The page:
How relationships can infuse troubled, at-risk youth with hope and self-worth.
Raising teenagers is not for the faint of heart. Every parent knows what to expect during the teenage years but are ill equipped at dealing with the inevitable angst that consumes their children.
There were countless times I wanted to give up on my own teens, believing I would never survive another day with those alien creatures. But my parental commitment to my flesh and blood kept me grounded. I took the bad with the good and the ugly with the uglier because they were my responsibility.
Surviving my kids’ teen years cultivated an abiding respect for people who have committed to caring for children who aren’t their own; whether it’s through adoption, foster care, or legal guardianship. Even in the best of times, doing life with a teenager who shares your DNA isn’t easy.
When the FBI’s Operation Cross Country exposed a nationwide child sex trafficking ring a few months ago I was elated. When stories like these report, “the nationwide operation over the weekend resulted in 150 arrests, with 105 children between the ages of 13 and 17 rescued,” it is a victory chant validating the work of an abolitionist.
However, not everyone shared my joy. A consensus view among people I spoke with—that the children were troubled kids, came from broken homes, sexually abused, and had behavioral problems, were more likely to be caught in child prostitution—didn’t sit well with me.
So we don’t have a moral obligation to fight for these kids’ freedom and protection because they’re already broken and troubled?
In her article, Human Trafficking and Foster Care…Connecting The Dots, Rhonda Sciortino, who’s passionate about good child welfare providers, highlights in meticulous detail the importance of fighting for children caught in child prostitution:
“A 2009 New York Times series found that many trafficked kids are not reported missing, and even those who are, are not being entered into the FBI’s National Crime Information Center (NCIC) database as required by law. The Justice Department’s National Incidence Studies of Missing, Abducted, Runaway and Thrownaway Children estimated nearly 1.7 million runaways and “throwaways” each year, of which just 357,600 are reported to police.”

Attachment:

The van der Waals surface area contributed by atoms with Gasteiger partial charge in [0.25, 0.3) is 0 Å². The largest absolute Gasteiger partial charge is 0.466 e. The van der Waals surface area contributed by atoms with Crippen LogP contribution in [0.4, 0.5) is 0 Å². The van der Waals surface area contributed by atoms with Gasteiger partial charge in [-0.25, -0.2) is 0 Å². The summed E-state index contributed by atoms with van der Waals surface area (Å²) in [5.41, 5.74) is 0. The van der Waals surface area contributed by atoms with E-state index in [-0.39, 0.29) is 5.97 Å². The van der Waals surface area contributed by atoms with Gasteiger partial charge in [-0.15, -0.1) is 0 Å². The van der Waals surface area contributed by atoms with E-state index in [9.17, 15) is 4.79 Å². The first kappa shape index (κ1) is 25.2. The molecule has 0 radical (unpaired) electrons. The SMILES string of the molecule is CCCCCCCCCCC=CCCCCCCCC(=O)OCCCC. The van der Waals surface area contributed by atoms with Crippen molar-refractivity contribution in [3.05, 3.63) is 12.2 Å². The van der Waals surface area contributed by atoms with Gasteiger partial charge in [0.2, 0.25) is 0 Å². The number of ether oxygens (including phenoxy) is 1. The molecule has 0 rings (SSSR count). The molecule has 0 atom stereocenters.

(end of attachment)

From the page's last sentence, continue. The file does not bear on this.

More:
It’s a vortex of hopelessness and despair when the foster child or runaway, who’s already been abused and rejected, feels unwanted because no one comes searching for him/her in their absence. Compound that with government social workers who let their files fall through the cracks due to a heavy workload and more discouraged children fall prey to human traffickers.
My friend, Ann, became Calli’s (names changed) legal guardian when Calli was 14-years-old. Calli’s mother was arrested numerous times for illegal drug use, which resulted in foster care for Calli and her older brothers. Shuffled through the foster care system since she was a toddler, Calli wasn’t privy to a stable home environment.
Ann was Calli’s middle school teacher when they first met and their relationship progressed through the school year. After learning of Calli’s predicament, Ann and her husband made the difficult decision to take Calli into their home.
Imposing rules and boundaries on a 14-year-old who wasn’t used to them posed a huge problem. Also, Ann’s young sons felt threatened by Calli’s presence because she seemed to divert their mom’s attention from them. Many times Ann and her husband second-guessed their decision and felt they made a monumental mistake in becoming Calli’s guardian.
Yet they persevered for four years. Through prayer, faith, and a solid support group they were able to come to a place of harmony in their relationship. Calli had no desire to get kicked out of Ann’s home and eventually she changed her ways. No longer lying, sneaking out, and ditching classes, Ann and Calli were able to strengthen their relationship of friend and mentor. This year, Calli graduated high school and began dorm life in her new college.
Ann feels “thankful that we have had this amazing journey with Calli. She is beautiful inside and out. Our boys have learned such a meaningful way of loving others through first-hand experience of having Calli live with us for four years.”
Michelle Burnette, a foster mother to 40 children over 15 years, expresses a similar feeling of gratefulness in an interview with NPR. She and her own children have learned more from the foster kids they’ve cared for than vice versa.
“You know, we’ve learned that they can love unconditionally. We’ve learned that despite things that happen to them, that they are resilient, they can move on from situations that are horrific sometimes and go on to be well-adjusted, successful adults.”
Meaningful relationships can infuse hope in these lost, broken, and forgotten children. Investing time in a child provides them a sense of self-worth regardless of the mess they’re in. Seek opportunities in your community to help a troubled child or find organizations such as One Simple Wish to get involved.
–Photo: digital illuminati/Flickr